I think I’m with you, I wouldn’t know until I see what they make. For basic units or something to “just get played”, I’d be interested if they were cheap. I don’t really need to paint 20 Skeletons or Goblins, if they are a decent level. But if I have an idea in mind, I could just as likely strip them and repaint.

      Liked by 2 people

    1. Haha, that’s because you’re crazy like that! Yea, I wants. Maybe once I get Necromunda with enough playable teams and a little bit done on Blood Bowl. Then I’d be pretty happy to start some D&D stuff. Hopefully by then my painting skills would be good enough to do them some justice as well. Whomever they hired to paint those minis is pretty talented, and I’m a bit worried I’d be disappointed with the minis after my paints. 😜

      Liked by 2 people

  4. If Wednesday Musings and Thursday Thoughts weren’t enough, reading Old Minis Monday on a Tuesday has fried my brain! I’m hoping to never give up painting minis badly and losing at wargames!

    Liked by 2 people

  5. Otherworld’s minis are great. If you can work out an order worth 40 quid (under US$55), just buy a few of them from Firestorm games in Cardiff with free international shipping.
    My first images of Orcs were actually the same “pig-faced midgets” from one of my brother’s early D&D manuals. This led to an association with Ugnauts from Empire Strikes Back and in turn, the Gamorrean Guards from RotJ were Trolls, somewhat based on the old T&T cover art (rather than GW-style Orcs, which hadn’t strongly coalesced to that point yet).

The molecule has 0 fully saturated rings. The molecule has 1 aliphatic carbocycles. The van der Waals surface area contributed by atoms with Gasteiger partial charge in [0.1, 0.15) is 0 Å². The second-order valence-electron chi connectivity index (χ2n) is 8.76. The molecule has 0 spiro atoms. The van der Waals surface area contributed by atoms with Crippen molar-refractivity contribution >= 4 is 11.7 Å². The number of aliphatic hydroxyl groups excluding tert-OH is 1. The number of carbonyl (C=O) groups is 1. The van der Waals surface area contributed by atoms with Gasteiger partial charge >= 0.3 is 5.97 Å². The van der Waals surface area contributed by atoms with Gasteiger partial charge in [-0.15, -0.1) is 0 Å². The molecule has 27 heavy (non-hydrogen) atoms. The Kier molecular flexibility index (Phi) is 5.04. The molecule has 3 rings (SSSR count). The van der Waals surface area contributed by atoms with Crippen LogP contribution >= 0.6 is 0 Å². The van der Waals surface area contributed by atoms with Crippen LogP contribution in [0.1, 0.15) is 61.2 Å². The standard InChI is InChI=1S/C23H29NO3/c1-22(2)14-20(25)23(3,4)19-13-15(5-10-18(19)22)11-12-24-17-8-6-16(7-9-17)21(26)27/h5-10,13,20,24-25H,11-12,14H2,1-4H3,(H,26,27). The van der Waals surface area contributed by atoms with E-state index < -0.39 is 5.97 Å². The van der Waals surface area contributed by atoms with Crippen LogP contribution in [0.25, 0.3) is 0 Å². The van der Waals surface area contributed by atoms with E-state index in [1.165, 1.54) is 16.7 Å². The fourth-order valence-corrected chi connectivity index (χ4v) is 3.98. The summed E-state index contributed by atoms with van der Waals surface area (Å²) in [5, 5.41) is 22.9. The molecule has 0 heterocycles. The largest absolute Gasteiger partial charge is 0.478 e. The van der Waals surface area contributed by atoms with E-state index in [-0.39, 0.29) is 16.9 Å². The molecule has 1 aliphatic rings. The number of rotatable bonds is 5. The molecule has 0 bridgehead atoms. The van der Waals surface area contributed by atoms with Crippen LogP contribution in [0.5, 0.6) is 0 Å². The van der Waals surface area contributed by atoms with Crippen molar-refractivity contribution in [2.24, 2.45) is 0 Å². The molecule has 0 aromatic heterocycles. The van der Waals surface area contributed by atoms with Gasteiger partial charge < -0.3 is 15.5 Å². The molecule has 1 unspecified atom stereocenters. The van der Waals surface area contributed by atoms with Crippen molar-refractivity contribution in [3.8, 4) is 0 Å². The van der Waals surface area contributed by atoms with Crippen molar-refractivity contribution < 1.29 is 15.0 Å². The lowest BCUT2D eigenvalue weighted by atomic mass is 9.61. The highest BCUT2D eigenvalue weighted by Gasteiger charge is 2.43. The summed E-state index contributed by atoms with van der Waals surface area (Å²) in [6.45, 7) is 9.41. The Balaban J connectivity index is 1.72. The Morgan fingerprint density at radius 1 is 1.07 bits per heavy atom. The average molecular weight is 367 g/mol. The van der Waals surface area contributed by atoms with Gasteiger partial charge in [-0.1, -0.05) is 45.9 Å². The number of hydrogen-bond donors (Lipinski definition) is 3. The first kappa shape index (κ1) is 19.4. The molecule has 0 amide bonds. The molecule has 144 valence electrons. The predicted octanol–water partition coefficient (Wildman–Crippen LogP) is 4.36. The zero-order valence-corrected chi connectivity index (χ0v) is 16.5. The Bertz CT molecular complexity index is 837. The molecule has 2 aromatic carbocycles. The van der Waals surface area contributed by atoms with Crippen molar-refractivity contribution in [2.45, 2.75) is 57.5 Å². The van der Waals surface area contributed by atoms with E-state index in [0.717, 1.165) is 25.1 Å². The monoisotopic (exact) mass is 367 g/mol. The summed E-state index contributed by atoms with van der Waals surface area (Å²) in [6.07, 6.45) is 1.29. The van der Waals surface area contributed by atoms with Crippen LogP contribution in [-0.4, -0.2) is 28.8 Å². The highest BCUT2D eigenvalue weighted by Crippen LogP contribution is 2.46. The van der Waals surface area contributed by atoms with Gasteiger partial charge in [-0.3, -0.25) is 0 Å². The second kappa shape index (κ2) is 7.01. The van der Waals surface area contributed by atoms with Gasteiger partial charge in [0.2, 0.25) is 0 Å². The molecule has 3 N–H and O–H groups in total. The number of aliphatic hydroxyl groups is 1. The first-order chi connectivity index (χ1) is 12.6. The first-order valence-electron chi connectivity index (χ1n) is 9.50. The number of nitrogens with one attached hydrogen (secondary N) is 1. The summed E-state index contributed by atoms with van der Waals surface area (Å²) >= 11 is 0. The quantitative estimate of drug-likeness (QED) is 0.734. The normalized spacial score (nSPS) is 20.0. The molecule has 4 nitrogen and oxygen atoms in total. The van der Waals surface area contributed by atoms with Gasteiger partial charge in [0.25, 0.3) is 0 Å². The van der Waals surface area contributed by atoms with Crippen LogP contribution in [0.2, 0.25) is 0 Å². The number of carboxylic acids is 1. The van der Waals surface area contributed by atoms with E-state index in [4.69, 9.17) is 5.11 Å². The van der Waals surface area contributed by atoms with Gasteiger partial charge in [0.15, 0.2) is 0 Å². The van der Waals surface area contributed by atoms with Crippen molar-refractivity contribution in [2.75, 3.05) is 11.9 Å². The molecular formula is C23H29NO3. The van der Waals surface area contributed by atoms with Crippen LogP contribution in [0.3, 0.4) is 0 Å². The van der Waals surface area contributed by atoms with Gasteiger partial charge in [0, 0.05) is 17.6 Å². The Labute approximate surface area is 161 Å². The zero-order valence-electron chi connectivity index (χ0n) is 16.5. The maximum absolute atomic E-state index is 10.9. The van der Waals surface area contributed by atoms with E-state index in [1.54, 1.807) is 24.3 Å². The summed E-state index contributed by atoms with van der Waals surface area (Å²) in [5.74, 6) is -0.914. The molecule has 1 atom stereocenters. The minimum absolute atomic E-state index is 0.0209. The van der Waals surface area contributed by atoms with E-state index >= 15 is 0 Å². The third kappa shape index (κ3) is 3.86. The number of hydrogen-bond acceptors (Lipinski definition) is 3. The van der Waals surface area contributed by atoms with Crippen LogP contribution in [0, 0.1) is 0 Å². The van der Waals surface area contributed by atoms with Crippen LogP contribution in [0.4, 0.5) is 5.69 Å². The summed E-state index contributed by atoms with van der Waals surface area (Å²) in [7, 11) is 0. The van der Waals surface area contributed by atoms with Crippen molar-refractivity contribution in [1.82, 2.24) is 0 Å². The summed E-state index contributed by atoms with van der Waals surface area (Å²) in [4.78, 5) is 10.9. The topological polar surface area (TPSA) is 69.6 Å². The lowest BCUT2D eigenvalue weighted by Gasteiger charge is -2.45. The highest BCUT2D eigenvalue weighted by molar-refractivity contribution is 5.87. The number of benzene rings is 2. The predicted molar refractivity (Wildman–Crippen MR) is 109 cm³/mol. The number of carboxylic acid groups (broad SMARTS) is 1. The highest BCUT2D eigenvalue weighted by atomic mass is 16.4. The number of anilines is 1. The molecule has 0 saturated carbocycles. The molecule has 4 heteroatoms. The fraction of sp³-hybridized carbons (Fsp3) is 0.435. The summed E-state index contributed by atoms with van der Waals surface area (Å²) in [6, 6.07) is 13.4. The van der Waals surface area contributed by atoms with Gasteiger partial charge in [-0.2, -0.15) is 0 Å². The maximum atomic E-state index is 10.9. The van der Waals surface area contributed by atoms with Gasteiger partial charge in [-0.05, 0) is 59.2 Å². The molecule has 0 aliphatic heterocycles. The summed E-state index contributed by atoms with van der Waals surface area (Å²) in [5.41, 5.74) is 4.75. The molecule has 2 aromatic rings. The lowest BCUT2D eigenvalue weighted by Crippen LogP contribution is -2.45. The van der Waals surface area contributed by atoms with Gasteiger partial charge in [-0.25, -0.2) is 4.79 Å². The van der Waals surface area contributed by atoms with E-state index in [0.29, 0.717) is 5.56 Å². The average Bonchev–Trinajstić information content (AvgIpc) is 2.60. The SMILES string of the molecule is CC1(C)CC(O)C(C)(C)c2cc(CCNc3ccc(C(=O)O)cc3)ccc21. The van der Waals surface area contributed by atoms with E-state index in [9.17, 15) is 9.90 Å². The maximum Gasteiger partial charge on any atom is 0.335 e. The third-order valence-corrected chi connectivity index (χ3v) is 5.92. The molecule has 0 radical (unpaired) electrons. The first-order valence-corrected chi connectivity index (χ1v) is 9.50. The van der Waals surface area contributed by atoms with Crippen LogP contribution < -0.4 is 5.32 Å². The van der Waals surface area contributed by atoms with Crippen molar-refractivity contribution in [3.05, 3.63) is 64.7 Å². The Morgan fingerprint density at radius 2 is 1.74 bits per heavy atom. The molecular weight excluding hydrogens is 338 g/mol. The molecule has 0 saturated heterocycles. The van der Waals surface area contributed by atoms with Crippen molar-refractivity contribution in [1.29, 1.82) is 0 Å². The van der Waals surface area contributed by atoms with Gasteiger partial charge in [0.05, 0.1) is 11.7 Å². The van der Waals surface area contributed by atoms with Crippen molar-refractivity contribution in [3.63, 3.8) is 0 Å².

What might make me quit? At this point, I can only really say health issues. Even when I haven’t done much for awhile, it’s been there in the background since I was a child.

    Liked by 2 people

    1. Weird, Orcs weren’t midgets though. Kobolds, yea. The Gamorrean Guards look very much like D&D Orcs in my mind, maybe a little too wide though.

      Firestorm Games, huh?! I’ll have to check that out. Otherworld also has vouchers, where you can buy one for £50, and get £65 worth of minis. Good for a year. They have two other vouchers for larger amounts too.

      Liked by 2 people

      1. I’m sure i read that exact description (somewhere). “Pig-faced midgets” – It’s stuck with me for a long, long time. I don’t recall which book it was in, though. And it does fit in with the stature they’re described with in LotR